In the amazing, “A Million Miles in a Thousand Years”, Don Miller describes how he grew up with out a dad. He eventually decided to investigate, to try and find his father. Eventually, he gets information that leads him to believe that his father has passed away. He writes, “… to be honest, I missed him. I grieved the death of my father, I suppose. And it’s an odd thing to grieve somebody you never knew.”
I had to stop reading then. This just hit me somewhere so deep I don’t have a name for it. I wasn’t effected for any sort of obvious reason. My dad is alive, has always been part of my life, and I have a great relationship with him. It was something else.
Without quite knowing why, I thought about how my wife and I lost a child while the child was still in the womb. She was just out of the first trimester. This child would have been our second. We were so ill equipped to be parenting a second child at that point: I was unemployed. Our marriage was a bit of a mess. We were still new to the whole parenting thing. We were young, which isn’t a problem, and we were immature, which is a problem.
And yet: I grieved.
I grieved for a being, who by in reasonable definition, I didn’t know. I still grieve a little bit today. I wonder what it would be like to be the dad of four children instead of 3. I have this real sense of loss. Whenever the thought or subject comes up– in conversation or just in my brain– I gasp a little bit.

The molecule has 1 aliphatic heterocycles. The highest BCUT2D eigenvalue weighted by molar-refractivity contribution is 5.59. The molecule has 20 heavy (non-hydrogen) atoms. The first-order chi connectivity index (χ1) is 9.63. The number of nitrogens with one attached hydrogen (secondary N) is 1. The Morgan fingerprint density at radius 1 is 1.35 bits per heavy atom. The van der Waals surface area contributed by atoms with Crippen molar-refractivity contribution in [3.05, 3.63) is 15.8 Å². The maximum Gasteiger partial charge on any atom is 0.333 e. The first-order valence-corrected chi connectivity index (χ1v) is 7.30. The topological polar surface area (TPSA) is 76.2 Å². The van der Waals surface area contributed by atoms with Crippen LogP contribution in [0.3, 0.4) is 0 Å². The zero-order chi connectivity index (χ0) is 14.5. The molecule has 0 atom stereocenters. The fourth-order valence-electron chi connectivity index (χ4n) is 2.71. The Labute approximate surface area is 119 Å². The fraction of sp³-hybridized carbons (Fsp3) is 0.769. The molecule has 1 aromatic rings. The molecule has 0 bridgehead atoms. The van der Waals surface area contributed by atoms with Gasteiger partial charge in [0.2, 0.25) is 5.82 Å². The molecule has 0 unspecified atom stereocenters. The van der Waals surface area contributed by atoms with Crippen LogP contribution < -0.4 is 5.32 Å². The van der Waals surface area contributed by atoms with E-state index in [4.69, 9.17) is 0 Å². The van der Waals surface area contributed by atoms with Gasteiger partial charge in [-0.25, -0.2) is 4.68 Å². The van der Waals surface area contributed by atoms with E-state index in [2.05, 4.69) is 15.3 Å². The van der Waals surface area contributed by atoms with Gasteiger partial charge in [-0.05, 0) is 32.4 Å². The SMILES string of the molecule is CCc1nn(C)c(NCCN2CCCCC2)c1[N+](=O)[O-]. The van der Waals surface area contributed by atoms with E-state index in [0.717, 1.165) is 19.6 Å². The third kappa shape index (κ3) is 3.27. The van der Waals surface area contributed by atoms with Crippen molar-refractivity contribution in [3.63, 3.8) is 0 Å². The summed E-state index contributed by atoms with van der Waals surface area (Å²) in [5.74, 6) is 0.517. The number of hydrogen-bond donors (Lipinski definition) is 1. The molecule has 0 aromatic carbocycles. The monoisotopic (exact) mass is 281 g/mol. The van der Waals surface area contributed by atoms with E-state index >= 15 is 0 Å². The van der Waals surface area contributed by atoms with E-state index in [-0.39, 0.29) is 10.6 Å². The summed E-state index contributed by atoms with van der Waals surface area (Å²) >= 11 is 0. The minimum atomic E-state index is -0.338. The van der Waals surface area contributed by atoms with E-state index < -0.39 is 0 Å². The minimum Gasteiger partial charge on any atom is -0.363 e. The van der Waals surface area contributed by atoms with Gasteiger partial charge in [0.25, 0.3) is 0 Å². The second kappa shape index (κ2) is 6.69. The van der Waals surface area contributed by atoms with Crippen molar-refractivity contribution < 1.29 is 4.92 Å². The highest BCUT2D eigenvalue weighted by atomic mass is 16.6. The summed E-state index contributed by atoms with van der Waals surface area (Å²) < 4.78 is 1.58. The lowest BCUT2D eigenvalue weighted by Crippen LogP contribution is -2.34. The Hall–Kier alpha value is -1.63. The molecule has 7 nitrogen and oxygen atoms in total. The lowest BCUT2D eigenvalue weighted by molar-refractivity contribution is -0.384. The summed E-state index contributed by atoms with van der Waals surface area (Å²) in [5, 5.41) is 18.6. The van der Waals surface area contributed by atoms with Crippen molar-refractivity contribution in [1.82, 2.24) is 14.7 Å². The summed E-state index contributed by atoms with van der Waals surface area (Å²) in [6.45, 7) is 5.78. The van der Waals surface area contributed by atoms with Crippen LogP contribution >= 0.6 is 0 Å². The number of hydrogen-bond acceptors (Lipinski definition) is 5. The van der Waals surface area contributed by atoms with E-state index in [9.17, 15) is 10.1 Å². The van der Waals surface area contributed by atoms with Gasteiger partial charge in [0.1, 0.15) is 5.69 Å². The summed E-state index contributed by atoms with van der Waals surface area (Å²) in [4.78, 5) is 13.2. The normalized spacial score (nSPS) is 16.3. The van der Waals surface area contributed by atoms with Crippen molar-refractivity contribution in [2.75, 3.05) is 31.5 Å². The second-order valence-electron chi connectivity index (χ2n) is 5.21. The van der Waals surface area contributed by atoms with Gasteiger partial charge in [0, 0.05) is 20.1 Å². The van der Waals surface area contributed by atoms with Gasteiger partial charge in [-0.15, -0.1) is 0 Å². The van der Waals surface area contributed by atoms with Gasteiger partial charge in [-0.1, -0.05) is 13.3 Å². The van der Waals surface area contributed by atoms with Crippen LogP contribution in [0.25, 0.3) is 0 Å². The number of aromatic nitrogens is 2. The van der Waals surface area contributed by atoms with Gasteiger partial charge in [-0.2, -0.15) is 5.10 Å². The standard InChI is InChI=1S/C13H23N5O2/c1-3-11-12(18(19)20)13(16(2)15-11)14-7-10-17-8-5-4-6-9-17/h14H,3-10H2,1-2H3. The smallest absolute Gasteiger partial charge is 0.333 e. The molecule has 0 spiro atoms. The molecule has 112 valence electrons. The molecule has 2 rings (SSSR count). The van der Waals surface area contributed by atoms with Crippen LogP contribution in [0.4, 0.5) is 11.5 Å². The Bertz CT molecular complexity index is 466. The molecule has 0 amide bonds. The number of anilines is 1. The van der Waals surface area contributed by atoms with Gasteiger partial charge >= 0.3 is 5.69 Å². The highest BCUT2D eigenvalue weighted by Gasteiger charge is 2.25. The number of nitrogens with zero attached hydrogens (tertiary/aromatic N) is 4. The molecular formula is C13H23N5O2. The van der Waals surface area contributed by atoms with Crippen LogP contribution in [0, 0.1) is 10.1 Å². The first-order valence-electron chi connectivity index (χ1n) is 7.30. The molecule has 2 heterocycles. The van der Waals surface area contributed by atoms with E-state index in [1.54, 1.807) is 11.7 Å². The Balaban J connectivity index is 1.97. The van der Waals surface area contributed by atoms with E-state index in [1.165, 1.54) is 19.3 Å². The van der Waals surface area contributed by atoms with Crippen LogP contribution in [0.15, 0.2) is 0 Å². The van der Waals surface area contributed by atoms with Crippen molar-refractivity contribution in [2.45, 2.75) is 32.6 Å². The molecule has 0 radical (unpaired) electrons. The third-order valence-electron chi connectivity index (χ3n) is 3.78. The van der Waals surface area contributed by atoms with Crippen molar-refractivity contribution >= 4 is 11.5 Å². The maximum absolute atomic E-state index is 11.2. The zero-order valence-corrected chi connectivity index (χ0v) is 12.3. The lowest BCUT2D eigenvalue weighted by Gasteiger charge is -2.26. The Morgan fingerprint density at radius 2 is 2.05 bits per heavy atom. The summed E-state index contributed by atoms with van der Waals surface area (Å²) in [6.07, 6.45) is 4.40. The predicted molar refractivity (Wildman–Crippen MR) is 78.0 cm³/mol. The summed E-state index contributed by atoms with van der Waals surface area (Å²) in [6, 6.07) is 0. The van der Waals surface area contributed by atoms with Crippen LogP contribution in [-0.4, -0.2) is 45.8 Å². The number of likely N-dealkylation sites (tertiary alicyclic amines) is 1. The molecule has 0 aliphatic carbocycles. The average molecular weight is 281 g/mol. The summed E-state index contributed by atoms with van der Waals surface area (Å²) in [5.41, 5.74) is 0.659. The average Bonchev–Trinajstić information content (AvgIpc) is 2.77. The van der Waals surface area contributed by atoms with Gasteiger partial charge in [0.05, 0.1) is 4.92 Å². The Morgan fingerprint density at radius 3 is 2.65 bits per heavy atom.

Miller is right. It’s an odd thing to grieve the loss of somebody you never knew. But it’s built into us. It’s hard for me to imagine growing up with out a dad. But even if I did… if I was in his shoes, I’d feel the same way. I’d grieve.
There is some element of grief and loss that is personal. My grandmother used to make me laugh. I miss her ridiculous and vulgar sense of humor. We don’t have these connections with a person we never met. We don’t know what we are missing. In this sense, it is odd to grieve over a person we’ve never met.
I think that isn’t the whole story though. I think that there is something more to grief than just the personal. This is why we grieve for those we’ve never really known, despite the oddness.
I think that we are constructed to be in certain relationships. We are made to be sons and daughters. We are made to be brothers and sisters. Many of us are made to be parents. We have these holes inside of us that can only be filled by these relationships.
I wonder if when Don Miller felt grief over the dad he never met, if it’s coming from this universal element of grief. I wonder if when I think of the child we lost, if it’s the idea that I could have been a dad to somebody else and I lost that oppurtunity.
I guess I’m supposed to wrap up with some pithy and optimistic thought… but I just don’t have it in me, right now.